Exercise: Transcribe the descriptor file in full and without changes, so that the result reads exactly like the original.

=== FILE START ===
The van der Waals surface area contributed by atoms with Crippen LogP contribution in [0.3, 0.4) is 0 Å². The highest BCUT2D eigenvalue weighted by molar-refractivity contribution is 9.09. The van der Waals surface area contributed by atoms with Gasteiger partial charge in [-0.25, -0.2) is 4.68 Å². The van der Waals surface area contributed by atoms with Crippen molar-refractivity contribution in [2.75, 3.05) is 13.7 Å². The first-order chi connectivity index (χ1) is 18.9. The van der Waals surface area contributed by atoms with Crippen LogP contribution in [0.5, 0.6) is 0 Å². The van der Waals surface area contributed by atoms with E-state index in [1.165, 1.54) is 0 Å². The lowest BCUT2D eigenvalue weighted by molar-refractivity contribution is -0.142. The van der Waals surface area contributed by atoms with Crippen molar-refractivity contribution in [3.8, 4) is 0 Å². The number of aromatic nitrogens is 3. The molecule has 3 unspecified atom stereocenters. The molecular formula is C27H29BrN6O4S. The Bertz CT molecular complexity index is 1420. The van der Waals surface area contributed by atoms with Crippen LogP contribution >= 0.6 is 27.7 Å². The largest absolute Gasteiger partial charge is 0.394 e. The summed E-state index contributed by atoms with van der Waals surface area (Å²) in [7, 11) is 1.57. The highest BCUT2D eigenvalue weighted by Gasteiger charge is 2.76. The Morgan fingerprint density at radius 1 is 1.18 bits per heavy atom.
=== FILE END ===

The van der Waals surface area contributed by atoms with Crippen LogP contribution in [0.3, 0.4) is 0 Å². The highest BCUT2D eigenvalue weighted by molar-refractivity contribution is 9.09. The van der Waals surface area contributed by atoms with Gasteiger partial charge in [-0.25, -0.2) is 4.68 Å². The van der Waals surface area contributed by atoms with Crippen molar-refractivity contribution in [2.75, 3.05) is 13.7 Å². The first-order chi connectivity index (χ1) is 18.9. The van der Waals surface area contributed by atoms with Crippen LogP contribution in [0.5, 0.6) is 0 Å². The van der Waals surface area contributed by atoms with E-state index in [1.165, 1.54) is 0 Å². The lowest BCUT2D eigenvalue weighted by molar-refractivity contribution is -0.142. The van der Waals surface area contributed by atoms with Crippen molar-refractivity contribution in [3.8, 4) is 0 Å². The number of aromatic nitrogens is 3. The molecule has 3 unspecified atom stereocenters. The molecular formula is C27H29BrN6O4S. The Bertz CT molecular complexity index is 1420. The van der Waals surface area contributed by atoms with Crippen LogP contribution >= 0.6 is 27.7 Å². The largest absolute Gasteiger partial charge is 0.394 e. The summed E-state index contributed by atoms with van der Waals surface area (Å²) in [7, 11) is 1.57. The highest BCUT2D eigenvalue weighted by Gasteiger charge is 2.76. The Morgan fingerprint density at radius 1 is 1.18 bits per heavy atom.